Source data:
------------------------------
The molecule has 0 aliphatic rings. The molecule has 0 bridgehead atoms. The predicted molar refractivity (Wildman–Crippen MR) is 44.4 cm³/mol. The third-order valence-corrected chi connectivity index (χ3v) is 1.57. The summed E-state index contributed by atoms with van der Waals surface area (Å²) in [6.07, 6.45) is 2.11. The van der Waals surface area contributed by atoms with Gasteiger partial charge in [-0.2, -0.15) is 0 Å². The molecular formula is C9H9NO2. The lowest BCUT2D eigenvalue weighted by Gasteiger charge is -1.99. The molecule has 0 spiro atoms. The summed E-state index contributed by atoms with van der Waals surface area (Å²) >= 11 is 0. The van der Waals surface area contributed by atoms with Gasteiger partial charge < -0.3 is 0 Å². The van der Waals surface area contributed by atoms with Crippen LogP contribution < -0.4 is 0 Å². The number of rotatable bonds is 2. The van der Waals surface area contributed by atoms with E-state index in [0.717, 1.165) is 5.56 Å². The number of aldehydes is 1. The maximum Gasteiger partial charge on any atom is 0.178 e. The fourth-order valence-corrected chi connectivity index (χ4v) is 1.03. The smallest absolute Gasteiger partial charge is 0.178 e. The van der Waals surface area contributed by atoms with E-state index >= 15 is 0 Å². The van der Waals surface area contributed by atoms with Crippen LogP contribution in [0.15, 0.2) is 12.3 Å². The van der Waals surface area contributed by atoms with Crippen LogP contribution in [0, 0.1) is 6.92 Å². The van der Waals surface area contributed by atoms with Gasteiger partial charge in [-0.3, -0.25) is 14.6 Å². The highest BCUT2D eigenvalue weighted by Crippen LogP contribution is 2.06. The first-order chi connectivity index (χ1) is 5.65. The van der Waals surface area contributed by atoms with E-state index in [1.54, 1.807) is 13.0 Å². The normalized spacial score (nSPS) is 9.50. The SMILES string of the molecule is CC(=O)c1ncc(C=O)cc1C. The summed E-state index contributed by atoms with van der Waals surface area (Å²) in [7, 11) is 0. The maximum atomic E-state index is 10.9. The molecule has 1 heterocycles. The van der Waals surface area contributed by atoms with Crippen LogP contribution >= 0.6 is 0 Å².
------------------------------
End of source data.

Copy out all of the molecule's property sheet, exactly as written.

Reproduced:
The molecule has 0 aliphatic rings. The molecule has 0 bridgehead atoms. The predicted molar refractivity (Wildman–Crippen MR) is 44.4 cm³/mol. The third-order valence-corrected chi connectivity index (χ3v) is 1.57. The summed E-state index contributed by atoms with van der Waals surface area (Å²) in [6.07, 6.45) is 2.11. The van der Waals surface area contributed by atoms with Gasteiger partial charge in [-0.2, -0.15) is 0 Å². The molecular formula is C9H9NO2. The lowest BCUT2D eigenvalue weighted by Gasteiger charge is -1.99. The molecule has 0 spiro atoms. The summed E-state index contributed by atoms with van der Waals surface area (Å²) >= 11 is 0. The van der Waals surface area contributed by atoms with Gasteiger partial charge < -0.3 is 0 Å². The van der Waals surface area contributed by atoms with Crippen LogP contribution < -0.4 is 0 Å². The number of rotatable bonds is 2. The van der Waals surface area contributed by atoms with E-state index in [0.717, 1.165) is 5.56 Å². The number of aldehydes is 1. The maximum Gasteiger partial charge on any atom is 0.178 e. The fourth-order valence-corrected chi connectivity index (χ4v) is 1.03. The smallest absolute Gasteiger partial charge is 0.178 e. The van der Waals surface area contributed by atoms with E-state index >= 15 is 0 Å². The van der Waals surface area contributed by atoms with Crippen LogP contribution in [0.15, 0.2) is 12.3 Å². The van der Waals surface area contributed by atoms with Crippen LogP contribution in [0, 0.1) is 6.92 Å². The van der Waals surface area contributed by atoms with Gasteiger partial charge in [-0.3, -0.25) is 14.6 Å². The highest BCUT2D eigenvalue weighted by Crippen LogP contribution is 2.06. The first-order chi connectivity index (χ1) is 5.65. The van der Waals surface area contributed by atoms with E-state index in [1.54, 1.807) is 13.0 Å². The normalized spacial score (nSPS) is 9.50. The SMILES string of the molecule is CC(=O)c1ncc(C=O)cc1C. The summed E-state index contributed by atoms with van der Waals surface area (Å²) in [7, 11) is 0. The maximum atomic E-state index is 10.9. The molecule has 1 heterocycles. The van der Waals surface area contributed by atoms with Crippen LogP contribution >= 0.6 is 0 Å².